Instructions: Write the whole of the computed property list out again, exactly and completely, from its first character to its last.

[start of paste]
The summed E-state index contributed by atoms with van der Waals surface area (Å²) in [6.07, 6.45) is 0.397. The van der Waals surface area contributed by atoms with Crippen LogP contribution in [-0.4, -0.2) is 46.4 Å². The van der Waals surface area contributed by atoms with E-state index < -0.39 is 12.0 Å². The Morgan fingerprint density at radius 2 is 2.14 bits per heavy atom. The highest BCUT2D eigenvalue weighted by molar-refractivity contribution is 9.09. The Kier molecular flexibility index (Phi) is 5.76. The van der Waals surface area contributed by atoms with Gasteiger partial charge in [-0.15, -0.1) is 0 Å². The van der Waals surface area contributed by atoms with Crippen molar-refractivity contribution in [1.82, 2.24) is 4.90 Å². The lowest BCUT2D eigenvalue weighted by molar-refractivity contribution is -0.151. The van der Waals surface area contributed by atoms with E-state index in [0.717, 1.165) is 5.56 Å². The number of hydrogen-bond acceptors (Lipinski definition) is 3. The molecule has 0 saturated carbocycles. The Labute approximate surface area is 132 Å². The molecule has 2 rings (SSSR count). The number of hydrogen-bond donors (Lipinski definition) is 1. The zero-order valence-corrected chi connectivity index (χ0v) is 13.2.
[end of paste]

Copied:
The summed E-state index contributed by atoms with van der Waals surface area (Å²) in [6.07, 6.45) is 0.397. The van der Waals surface area contributed by atoms with Crippen LogP contribution in [-0.4, -0.2) is 46.4 Å². The van der Waals surface area contributed by atoms with E-state index < -0.39 is 12.0 Å². The Morgan fingerprint density at radius 2 is 2.14 bits per heavy atom. The highest BCUT2D eigenvalue weighted by molar-refractivity contribution is 9.09. The Kier molecular flexibility index (Phi) is 5.76. The van der Waals surface area contributed by atoms with Gasteiger partial charge in [-0.15, -0.1) is 0 Å². The van der Waals surface area contributed by atoms with Crippen molar-refractivity contribution in [1.82, 2.24) is 4.90 Å². The lowest BCUT2D eigenvalue weighted by molar-refractivity contribution is -0.151. The van der Waals surface area contributed by atoms with E-state index in [0.717, 1.165) is 5.56 Å². The number of hydrogen-bond acceptors (Lipinski definition) is 3. The molecule has 0 saturated carbocycles. The Labute approximate surface area is 132 Å². The molecule has 2 rings (SSSR count). The number of hydrogen-bond donors (Lipinski definition) is 1. The zero-order valence-corrected chi connectivity index (χ0v) is 13.2.